Friday, September 22, 2023  |


Kenshiro Teraji knocking on P4P door while building hall-of-fame worthy career

Kenshiro Teraji unified the WBC and WBA 108-pound titles and won the Ring Magazine junior flyweight championship with his seventh-round stoppage of domestic rival Hiroto Kyoguchi in 2022. Photo by Naoki Fukuda
Fighters Network

Kenshiro Teraji retained his Ring Magazine, WBA and WBC junior flyweight titles by stopping former two-weight champion Hekkie Budler in nine rounds on Monday at the Ariake Arena in Tokyo, Japan.

Budler started fast but Teraji hung with him. The defending champion and the grizzled veteran went back and forth, tit-for-tat, for most of the fight. Although Teraji had the better of things it was never easy, and he had to fight with a cut over the right eye in Round 5 from a clash of heads.

The 31-year-old Teraji (22-1, 14 knockouts) remained undeterred and focused on the prize and picked up the pace forcing a well-timed stoppage from referee Lupe Garcia, who jumped in to save Budler (35-5, 11 KOs) after a barrage of punches at 2:19 of the ninth round.

At the time of the stoppage, Teraji was ahead 80-72 on one scorecard and 79-73 on the other two. Budler had won the seventh round on two scorecards.

It was a solid, workmanlike performance from the best 108-pounder on the planet, who will now look to further unify the division.

Teraji had been scheduled to face WBO ruler Jonathan Gonzalez in mid-April only for the Puerto Rican to pull out of the fight due to mycoplasma.

Gonzalez hasn’t fought since but will head to Nicaragua to put his title on the line against Leyman Benavides on October 27.

All being well the hope is that Teraji and Gonzalez can meet in the first quarter of 2024.

The other titleholder at 108-pounds is IBF ruler Sivenathi Nontshinga, who is a stablemate of Budler. The South African will face Adrian Curiel in Monte Carlo on November 4.

At this juncture Teraji will be favored against Gonzalez, Nontshinga or anyone else at 108-pounds.

As for Budler, he put up a good effort, but it wasn’t to be. The little South African has enjoyed an excellent career, winning world titles at 105 and 108 pounds, where he was a unified Ring champion. It’s tough to see where he goes from here. Thankfully, when I spoke to him after the fight he was in good spirits and said he was doing OK.

Teraji has grown exponentially as a fighter. He first entered The Ring’s rankings when he picked up the national title in his sixth fight against teak-tough Kenichi Horikawa (UD 10) in December 2015. Two fights later he dominated Toshimasa Ouchi (UD 12) to add the regional OPBF title to his resume and in doing so matching his father Hisashi’s achievements from the 1990s.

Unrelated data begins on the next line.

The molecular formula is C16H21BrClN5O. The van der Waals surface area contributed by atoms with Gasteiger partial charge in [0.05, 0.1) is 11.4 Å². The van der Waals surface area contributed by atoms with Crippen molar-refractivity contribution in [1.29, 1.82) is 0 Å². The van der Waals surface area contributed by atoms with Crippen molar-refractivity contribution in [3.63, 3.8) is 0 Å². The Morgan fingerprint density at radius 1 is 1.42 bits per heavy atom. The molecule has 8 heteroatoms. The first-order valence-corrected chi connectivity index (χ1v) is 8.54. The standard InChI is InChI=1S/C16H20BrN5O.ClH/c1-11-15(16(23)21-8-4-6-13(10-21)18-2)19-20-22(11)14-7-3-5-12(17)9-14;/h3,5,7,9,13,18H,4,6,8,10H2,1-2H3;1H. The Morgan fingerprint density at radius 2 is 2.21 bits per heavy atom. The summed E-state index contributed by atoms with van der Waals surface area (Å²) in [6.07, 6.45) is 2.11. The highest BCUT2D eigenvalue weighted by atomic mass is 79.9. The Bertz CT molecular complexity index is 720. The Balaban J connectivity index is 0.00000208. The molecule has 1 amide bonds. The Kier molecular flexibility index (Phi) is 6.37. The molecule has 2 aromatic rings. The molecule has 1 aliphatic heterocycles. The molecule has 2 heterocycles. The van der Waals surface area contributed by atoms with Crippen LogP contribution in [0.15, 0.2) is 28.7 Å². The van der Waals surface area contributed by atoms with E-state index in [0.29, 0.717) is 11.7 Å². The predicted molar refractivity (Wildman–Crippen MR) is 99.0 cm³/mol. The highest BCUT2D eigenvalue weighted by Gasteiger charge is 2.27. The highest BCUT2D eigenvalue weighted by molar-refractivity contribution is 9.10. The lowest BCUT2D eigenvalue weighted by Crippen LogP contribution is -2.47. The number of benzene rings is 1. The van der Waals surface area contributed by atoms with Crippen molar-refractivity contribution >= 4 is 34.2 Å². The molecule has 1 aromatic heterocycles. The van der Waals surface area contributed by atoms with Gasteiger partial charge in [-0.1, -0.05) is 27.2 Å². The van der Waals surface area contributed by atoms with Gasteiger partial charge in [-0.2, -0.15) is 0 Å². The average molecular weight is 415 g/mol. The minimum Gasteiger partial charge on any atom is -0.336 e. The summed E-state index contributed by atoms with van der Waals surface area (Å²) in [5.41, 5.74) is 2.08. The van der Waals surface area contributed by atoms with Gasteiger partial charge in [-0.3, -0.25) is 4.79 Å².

Those wins put him in position to for a shot at WBC beltholder Ganigan Lopez in 2017. Teraji edged past the Mexican by tight 12-round majority decision but didn’t look like a future star. He was given a tough time by former titlist Pedro Guevara (MD 12) before showing the growth as a fighter by taking out Lopez (KO 2) in their rematch.

Teraji marked himself out as one of the best in the division notching eight successful defenses. However, overconfidence saw him move his fight with Masamichi Yabuki back just 12 days after suffering from COVID-19. The turnaround was too quick, and Teraji lost his unbeaten record and title to his countryman, who stopped him in 10 rounds in September 2021.

The defeat ended his hopes of matching Yoko Gushiken’s record (13) for most world title defenses by a Japanese fighter and led to some sole searching. He had always said when he lost, he’d retire. He was thinking about going back to school to become a sushi chef. Thankfully, “The Amazing Boy” decided to stick with boxing.

To his credit, Teraji, doubled down and showed his class and an extra edge we hadn’t seen previously by blitzing his countryman in three rounds to regain the title in early 2022.

Teraji avenged his upset loss to Masamichi Yabuki with a third-round knockout in their rematch. (Photo by Naoki Fukuda)

He then upped his game again and scored a career-best win over previously unbeaten Hiroto Kyoguchi (TKO 7) to claim The Ring and WBA titles. The eagerly anticipated matchup was seen by most as a 50/50 fight; 20 experts polled for a RingTV “Fight Picks” story gave Teraji a slight 11-9 advantage, while Kyoguchi was the bookmakers’ 8/13 (-163) favorite.

That definitively settled any debate as to who the best 108-pounder was not just in Japan but the world. It was a stunning performance, one of the best in the lower weights.

The Yabuki and Kyoguchi wins earned him The Ring’s 2022 Comeback of the Year award.

Since then, he has stopped late-sub Anthony Olascuaga and Budler in nine rounds.

Teraji is knocking on the door of pound-for-pound recognition and has a legitimate claim to a top 10 spot already. Whether he enters after this win is up for debate but if he can become undisputed junior flyweight champion you may not be able to keep him off your mythical list.


Questions and/or comments can be sent to Anson at [email protected] and you can follow him on



Bundle and save! Purchase The Ring's Living Legend specials celebrating the careers of Larry Holmes, Felix Trinidad and Julio Cesar Chavez for just $25 while supplies last.